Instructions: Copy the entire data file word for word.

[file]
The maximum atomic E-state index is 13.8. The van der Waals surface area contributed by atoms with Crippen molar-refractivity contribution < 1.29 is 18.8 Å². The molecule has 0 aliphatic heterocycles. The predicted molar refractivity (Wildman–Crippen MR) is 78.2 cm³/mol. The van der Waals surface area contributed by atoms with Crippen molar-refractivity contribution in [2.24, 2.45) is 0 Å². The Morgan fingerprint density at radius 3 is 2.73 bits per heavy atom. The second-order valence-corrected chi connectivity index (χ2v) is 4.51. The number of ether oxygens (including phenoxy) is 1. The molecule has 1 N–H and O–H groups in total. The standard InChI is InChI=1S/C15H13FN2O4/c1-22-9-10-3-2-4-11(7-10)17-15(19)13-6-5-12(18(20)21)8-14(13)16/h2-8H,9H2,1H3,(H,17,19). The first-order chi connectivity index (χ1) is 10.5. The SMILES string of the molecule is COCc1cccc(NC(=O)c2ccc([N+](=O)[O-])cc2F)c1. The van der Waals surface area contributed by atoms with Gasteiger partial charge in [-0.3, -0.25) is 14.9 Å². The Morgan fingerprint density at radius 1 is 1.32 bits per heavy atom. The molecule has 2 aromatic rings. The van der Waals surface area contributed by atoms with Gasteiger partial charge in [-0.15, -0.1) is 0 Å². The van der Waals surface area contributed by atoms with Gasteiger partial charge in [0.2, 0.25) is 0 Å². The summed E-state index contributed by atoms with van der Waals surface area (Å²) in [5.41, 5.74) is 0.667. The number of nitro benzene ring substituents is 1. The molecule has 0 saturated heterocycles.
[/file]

The maximum atomic E-state index is 13.8. The van der Waals surface area contributed by atoms with Crippen molar-refractivity contribution < 1.29 is 18.8 Å². The molecule has 0 aliphatic heterocycles. The predicted molar refractivity (Wildman–Crippen MR) is 78.2 cm³/mol. The van der Waals surface area contributed by atoms with Crippen molar-refractivity contribution in [2.24, 2.45) is 0 Å². The Morgan fingerprint density at radius 3 is 2.73 bits per heavy atom. The second-order valence-corrected chi connectivity index (χ2v) is 4.51. The number of ether oxygens (including phenoxy) is 1. The molecule has 1 N–H and O–H groups in total. The standard InChI is InChI=1S/C15H13FN2O4/c1-22-9-10-3-2-4-11(7-10)17-15(19)13-6-5-12(18(20)21)8-14(13)16/h2-8H,9H2,1H3,(H,17,19). The first-order chi connectivity index (χ1) is 10.5. The SMILES string of the molecule is COCc1cccc(NC(=O)c2ccc([N+](=O)[O-])cc2F)c1. The van der Waals surface area contributed by atoms with Gasteiger partial charge in [-0.3, -0.25) is 14.9 Å². The Morgan fingerprint density at radius 1 is 1.32 bits per heavy atom. The molecule has 2 aromatic rings. The van der Waals surface area contributed by atoms with Gasteiger partial charge in [-0.15, -0.1) is 0 Å². The van der Waals surface area contributed by atoms with Gasteiger partial charge in [0.2, 0.25) is 0 Å². The summed E-state index contributed by atoms with van der Waals surface area (Å²) in [5.41, 5.74) is 0.667. The number of nitro benzene ring substituents is 1. The molecule has 0 saturated heterocycles.